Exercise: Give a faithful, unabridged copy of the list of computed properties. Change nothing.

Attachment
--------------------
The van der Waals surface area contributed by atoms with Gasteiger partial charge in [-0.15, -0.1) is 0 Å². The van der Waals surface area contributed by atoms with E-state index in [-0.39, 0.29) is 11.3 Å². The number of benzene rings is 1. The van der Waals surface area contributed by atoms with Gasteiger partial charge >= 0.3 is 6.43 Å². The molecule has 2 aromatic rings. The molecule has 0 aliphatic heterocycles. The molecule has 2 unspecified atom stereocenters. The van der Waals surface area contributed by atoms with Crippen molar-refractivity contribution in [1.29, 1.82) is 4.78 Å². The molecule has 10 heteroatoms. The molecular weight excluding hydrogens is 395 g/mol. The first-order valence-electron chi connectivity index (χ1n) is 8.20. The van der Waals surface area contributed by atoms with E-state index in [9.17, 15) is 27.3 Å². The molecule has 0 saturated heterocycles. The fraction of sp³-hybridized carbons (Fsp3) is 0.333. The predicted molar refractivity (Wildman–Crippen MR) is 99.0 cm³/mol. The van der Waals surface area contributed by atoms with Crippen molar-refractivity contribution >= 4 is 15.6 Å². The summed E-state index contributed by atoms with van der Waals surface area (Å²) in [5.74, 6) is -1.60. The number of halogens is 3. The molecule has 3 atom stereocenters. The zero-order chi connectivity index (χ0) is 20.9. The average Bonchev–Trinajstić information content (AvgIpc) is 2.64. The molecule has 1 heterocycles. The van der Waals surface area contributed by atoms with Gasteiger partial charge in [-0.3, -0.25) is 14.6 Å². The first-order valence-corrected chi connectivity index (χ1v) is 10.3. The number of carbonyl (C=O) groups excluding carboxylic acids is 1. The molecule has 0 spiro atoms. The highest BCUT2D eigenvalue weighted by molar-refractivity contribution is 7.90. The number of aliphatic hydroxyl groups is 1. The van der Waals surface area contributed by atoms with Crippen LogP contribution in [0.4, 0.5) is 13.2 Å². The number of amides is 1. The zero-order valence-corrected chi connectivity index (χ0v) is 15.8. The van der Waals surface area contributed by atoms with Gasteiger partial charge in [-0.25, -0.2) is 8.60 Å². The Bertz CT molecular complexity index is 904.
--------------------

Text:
The van der Waals surface area contributed by atoms with Gasteiger partial charge in [-0.15, -0.1) is 0 Å². The van der Waals surface area contributed by atoms with E-state index in [-0.39, 0.29) is 11.3 Å². The number of benzene rings is 1. The van der Waals surface area contributed by atoms with Gasteiger partial charge >= 0.3 is 6.43 Å². The molecule has 2 aromatic rings. The molecule has 0 aliphatic heterocycles. The molecule has 2 unspecified atom stereocenters. The van der Waals surface area contributed by atoms with Crippen molar-refractivity contribution in [1.29, 1.82) is 4.78 Å². The molecule has 10 heteroatoms. The molecular weight excluding hydrogens is 395 g/mol. The first-order valence-electron chi connectivity index (χ1n) is 8.20. The van der Waals surface area contributed by atoms with E-state index in [9.17, 15) is 27.3 Å². The molecule has 0 saturated heterocycles. The fraction of sp³-hybridized carbons (Fsp3) is 0.333. The predicted molar refractivity (Wildman–Crippen MR) is 99.0 cm³/mol. The van der Waals surface area contributed by atoms with Crippen molar-refractivity contribution >= 4 is 15.6 Å². The summed E-state index contributed by atoms with van der Waals surface area (Å²) in [5.74, 6) is -1.60. The number of halogens is 3. The molecule has 3 atom stereocenters. The zero-order chi connectivity index (χ0) is 20.9. The average Bonchev–Trinajstić information content (AvgIpc) is 2.64. The molecule has 1 heterocycles. The van der Waals surface area contributed by atoms with Gasteiger partial charge in [-0.3, -0.25) is 14.6 Å². The first-order valence-corrected chi connectivity index (χ1v) is 10.3. The number of carbonyl (C=O) groups excluding carboxylic acids is 1. The molecule has 0 spiro atoms. The highest BCUT2D eigenvalue weighted by molar-refractivity contribution is 7.90. The number of aliphatic hydroxyl groups is 1. The van der Waals surface area contributed by atoms with Crippen LogP contribution in [0.4, 0.5) is 13.2 Å². The number of amides is 1. The zero-order valence-corrected chi connectivity index (χ0v) is 15.8. The van der Waals surface area contributed by atoms with Gasteiger partial charge in [-0.25, -0.2) is 8.60 Å². The Bertz CT molecular complexity index is 904.